Russian occupation officials continue to facilitate the deportation of Ukrainian children to Russia.
Russian President Vladimir Putin appears to be setting conditions to weaponize the United Nations Security Council (UNSC) as a method of Russian power projection in advance of Russia’s accession to the rotating UNSC presidency in April. Russian UN Ambassador Vasily Nebenzya stated during a press conference on March 21 that Russia plans to hold an informal UNSC meeting in early April to discuss the “real situation” of “Ukrainian children taken to Russia.” Nebenzya claimed that Russia planned to hold the meeting before the announcement of the International Criminal Court’s (ICC) arrest warrants for Putin and Russian Commissioner on Children’s Rights Maria Lvova-Belova for the deportation of Ukrainian children to Russia. Nebenzya’s announcement, as well as vitriolic denials of the ICC’s accusations by Russian officials, come as Kremlin-appointed occupation officials continue to facilitate the deportation of Ukrainian children to Russia under a variety of schemes and guises. Putin additionally made a number of notable comments proclaiming Russia’s commitment to the UN, UNSC, and the UN charter during his press conference with Chinese President Xi Jinping on March 21. Taken in tandem, Nebenzya’s and Putin’s comments suggest that Russia continues to use its position on the UNSC as a base of power projection as the UNSC prepares for Russia to take the UNSC presidency in April. By setting information conditions to posture about Russia’s supposed commitment to the UNSC, Putin is positioning himself to continue to weaponize and exploit Russia’s UNSC veto power in the coming months.
- Russian President Vladimir Putin appears to be setting conditions to weaponize the United Nations Security Council (UNSC) as a method of Russian power projection in advance of Russia’s accession to the rotating UNSC presidency in April.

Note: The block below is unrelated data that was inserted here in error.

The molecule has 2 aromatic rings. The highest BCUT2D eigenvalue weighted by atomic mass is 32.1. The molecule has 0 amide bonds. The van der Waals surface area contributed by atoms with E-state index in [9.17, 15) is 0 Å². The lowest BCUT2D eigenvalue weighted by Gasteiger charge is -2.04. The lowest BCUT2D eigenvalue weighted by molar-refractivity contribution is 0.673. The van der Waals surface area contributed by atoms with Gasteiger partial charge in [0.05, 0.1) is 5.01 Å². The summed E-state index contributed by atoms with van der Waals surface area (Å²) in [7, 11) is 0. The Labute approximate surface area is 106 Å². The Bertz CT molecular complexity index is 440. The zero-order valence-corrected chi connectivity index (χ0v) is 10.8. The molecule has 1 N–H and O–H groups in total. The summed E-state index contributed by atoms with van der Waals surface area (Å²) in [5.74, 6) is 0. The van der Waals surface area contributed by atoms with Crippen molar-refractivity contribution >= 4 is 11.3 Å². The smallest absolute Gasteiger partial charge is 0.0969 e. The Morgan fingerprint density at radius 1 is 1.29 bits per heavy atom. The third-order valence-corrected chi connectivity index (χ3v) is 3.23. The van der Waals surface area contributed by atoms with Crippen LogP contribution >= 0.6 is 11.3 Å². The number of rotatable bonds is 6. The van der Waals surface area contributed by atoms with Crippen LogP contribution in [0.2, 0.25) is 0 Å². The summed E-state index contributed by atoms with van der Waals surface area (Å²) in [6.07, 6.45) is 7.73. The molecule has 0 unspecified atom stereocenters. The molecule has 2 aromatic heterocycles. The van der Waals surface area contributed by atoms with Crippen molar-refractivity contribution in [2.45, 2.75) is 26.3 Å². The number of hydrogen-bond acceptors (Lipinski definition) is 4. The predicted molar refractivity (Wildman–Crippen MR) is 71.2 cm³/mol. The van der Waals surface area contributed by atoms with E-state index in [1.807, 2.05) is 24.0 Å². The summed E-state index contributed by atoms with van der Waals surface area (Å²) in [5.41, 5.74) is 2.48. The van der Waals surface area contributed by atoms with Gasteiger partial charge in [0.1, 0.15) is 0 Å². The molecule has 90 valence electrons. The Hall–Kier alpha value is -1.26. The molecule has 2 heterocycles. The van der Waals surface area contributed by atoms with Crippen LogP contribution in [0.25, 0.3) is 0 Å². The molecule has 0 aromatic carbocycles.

- The readouts of the second day of Chinese President Xi Jinping’s visit with Russian President Vladimir Putin continued to suggest that Putin has not been able to secure the no-limits bilateral partnership with China that he likely hoped for.
- Putin falsely portrayed the Western provision of depleted uranium ammunition (not suitable for use in nuclear or radiological weapons) to Ukraine as a significant escalation in order to bolster information operations aiming to deter Western security assistance to Ukraine and to place the onus for negotiations on the West.
- Wagner Group may lose most of its convict force in the upcoming weeks as convicts finish their six-month military contracts.
- The Russian Federal Security Service (FSB) and the Russian National Guard (Rosgvardia) launched a criminal investigation into the Deputy Commander of the Rosgvardia’s Central District, Major General Vadim Dragomiretsky.
- The US Department of Defense (DoD) announced that it authorized a presidential drawdown to provide around $350 million of security assistance to Ukraine.
- Russian forces continued limited offensive operations along the Kupyansk-Svatove-Kreminna line.
- Russian forces did not make any confirmed gains in or around Bakhmut and continued offensive operations along the outskirts of Donetsk City.
- The Kremlin continues crypto mobilization campaigns to recruit men across Russia for contract service to avoid declaring second mobilization wave.
- Russian occupation officials continue to facilitate the deportation of Ukrainian children to Russia.
The US has changed course and is now providing Ukraine with 31 M1-A1 Abrams tanks instead of the newer M1-A2 variants previously planned, Pentagon spokesperson Brig. Gen. Patrick Ryder said Tuesday.